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Walter Richard Randolph (b. c1881)

Walter applied to join the Circle of Nineteenth-Century Motorists on 10 January 1929 and was elected on 30 January. Being elected was a serious business - he had to provide evidence he had driven a motor vehicle prior to April 1900. 

He had driven a 4hp Panhard (1896), 1¾hp Benz (1897) and 1¼hp De Dion tricycle (1899) prior to 1900, around London and 'various parts of England', covering 3,000 miles or more. 

He identified Henry Hewetson and A.H. Pass as persons able to verify this claim.

Randolph later held driving licence #737, issued by London County Council in 1904.

Derived from the Qualification Form, held at the RAC Archive.

Here he is in a photo taken in the 1950s, supplied by Barry Blight



One intention of this project is ultimately to identify everyone who drove (or is otherwise associated with) motor vehicles prior to about 1900 in the United Kingdom. As more and more people are identified, this will help build up a better sense of who they were as a collective. So we are interested in, say, their social class, background, occupation, sex and  where they lived.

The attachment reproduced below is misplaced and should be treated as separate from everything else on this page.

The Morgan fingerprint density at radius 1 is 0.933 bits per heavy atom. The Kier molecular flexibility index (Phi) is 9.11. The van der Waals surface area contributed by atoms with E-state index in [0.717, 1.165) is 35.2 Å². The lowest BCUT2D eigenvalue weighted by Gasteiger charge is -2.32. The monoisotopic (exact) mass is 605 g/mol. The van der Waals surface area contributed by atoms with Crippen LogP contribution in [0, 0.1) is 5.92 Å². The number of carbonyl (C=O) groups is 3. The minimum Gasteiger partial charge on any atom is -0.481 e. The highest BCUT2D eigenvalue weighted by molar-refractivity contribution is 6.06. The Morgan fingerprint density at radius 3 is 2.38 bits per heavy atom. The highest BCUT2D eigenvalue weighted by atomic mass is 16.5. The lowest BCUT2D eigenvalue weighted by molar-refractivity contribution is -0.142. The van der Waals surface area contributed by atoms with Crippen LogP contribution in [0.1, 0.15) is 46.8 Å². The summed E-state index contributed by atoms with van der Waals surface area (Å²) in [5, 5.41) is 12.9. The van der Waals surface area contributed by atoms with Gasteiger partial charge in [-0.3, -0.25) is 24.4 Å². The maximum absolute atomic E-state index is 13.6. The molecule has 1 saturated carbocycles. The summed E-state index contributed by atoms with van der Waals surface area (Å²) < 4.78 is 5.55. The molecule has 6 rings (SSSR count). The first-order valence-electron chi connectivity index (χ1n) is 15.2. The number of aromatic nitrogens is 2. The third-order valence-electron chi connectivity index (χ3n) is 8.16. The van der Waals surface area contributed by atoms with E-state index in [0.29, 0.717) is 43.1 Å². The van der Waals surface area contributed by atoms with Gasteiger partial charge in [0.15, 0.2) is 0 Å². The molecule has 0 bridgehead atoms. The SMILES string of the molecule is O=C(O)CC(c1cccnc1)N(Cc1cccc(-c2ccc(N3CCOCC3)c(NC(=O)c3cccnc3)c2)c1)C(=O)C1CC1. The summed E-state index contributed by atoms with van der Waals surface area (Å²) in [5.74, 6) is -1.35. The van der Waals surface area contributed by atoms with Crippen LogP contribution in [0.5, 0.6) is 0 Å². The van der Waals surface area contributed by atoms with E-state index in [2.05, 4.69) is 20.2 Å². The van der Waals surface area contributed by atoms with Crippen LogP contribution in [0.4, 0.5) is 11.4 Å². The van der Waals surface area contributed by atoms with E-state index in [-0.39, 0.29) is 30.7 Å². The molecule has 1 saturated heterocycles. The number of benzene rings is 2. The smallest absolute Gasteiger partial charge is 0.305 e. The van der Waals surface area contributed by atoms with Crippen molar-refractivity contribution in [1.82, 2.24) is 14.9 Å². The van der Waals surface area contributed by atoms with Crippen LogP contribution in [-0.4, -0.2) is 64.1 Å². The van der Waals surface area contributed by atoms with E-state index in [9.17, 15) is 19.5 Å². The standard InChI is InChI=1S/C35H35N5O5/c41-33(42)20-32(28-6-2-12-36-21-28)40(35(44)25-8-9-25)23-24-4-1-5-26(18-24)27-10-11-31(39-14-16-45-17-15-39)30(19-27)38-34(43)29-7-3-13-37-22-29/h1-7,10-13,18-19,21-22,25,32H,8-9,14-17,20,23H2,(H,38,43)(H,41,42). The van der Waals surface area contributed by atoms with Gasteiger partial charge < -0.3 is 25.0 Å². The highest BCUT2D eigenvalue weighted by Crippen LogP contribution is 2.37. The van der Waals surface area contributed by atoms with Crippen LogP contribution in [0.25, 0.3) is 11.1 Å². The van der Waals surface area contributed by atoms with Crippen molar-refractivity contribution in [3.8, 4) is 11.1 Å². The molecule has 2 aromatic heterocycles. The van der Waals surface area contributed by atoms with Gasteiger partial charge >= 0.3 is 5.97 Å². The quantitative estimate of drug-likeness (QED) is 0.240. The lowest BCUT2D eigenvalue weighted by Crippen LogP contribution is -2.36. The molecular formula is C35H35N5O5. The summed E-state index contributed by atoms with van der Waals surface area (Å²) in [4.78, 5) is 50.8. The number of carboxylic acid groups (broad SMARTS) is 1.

Case studies are featured here, to the left, and I'm keen to highlight the hidden many, rather than the prominent few (such as Charles Rolls, S.F. Edge etc).

The Circle of Nineteenth-Century Motorists 

A starting point to create a database of who was motoring in the nineteenth century is the membership of the Circle of Nineteenth-Century Motorists. This was a dining club established in 1927 by surviving pioneer motorists and offered a means for its members to get together formally a few times a year. It was, according to its letterhead, ‘A fellowship of men who owned &/or drove a motor vehicle on the King’s Highway prior to the conclusion of the 1,000 Miles Trial of the A.C.G.B.& I. on April 15th 1900’.


Membership restricted to ‘men who owned and/or drove a motor vehicle prior to the conclusion of the Thousand Miles Trial on April 15 1900’. Evidently, there were applications from people who did not, or were suspected of not, meeting that condition (see letter to Buttemer, Nov 27 1927) and so applicants were then required to confirm this.


The Archives of the Royal Automobile Club hold a file on the Circle, which includes the ‘Qualification Forms’, that is, the application forms for about 250 people. (See The archive also has other records relating to the Circle, for example,